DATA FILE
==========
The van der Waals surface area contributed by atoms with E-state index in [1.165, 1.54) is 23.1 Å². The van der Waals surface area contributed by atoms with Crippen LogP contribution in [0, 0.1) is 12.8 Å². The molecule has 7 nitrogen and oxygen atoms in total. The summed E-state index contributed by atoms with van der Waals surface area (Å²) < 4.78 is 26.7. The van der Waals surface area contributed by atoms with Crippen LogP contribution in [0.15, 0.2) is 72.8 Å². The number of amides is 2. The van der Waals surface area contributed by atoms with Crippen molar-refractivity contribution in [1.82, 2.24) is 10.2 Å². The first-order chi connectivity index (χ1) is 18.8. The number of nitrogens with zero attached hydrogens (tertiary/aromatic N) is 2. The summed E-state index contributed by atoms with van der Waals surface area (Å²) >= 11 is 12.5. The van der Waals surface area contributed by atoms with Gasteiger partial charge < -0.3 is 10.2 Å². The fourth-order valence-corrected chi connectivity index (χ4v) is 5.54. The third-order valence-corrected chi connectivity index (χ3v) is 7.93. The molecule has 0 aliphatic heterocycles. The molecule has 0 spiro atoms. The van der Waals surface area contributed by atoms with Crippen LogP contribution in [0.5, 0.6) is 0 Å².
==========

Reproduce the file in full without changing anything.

The van der Waals surface area contributed by atoms with E-state index in [1.165, 1.54) is 23.1 Å². The van der Waals surface area contributed by atoms with Crippen LogP contribution in [0, 0.1) is 12.8 Å². The molecule has 7 nitrogen and oxygen atoms in total. The summed E-state index contributed by atoms with van der Waals surface area (Å²) < 4.78 is 26.7. The van der Waals surface area contributed by atoms with Crippen LogP contribution in [0.15, 0.2) is 72.8 Å². The number of amides is 2. The van der Waals surface area contributed by atoms with Crippen molar-refractivity contribution in [1.82, 2.24) is 10.2 Å². The first-order chi connectivity index (χ1) is 18.8. The number of nitrogens with zero attached hydrogens (tertiary/aromatic N) is 2. The summed E-state index contributed by atoms with van der Waals surface area (Å²) >= 11 is 12.5. The van der Waals surface area contributed by atoms with Gasteiger partial charge < -0.3 is 10.2 Å². The fourth-order valence-corrected chi connectivity index (χ4v) is 5.54. The third-order valence-corrected chi connectivity index (χ3v) is 7.93. The molecule has 0 aliphatic heterocycles. The molecule has 0 spiro atoms. The van der Waals surface area contributed by atoms with Crippen LogP contribution in [0.5, 0.6) is 0 Å².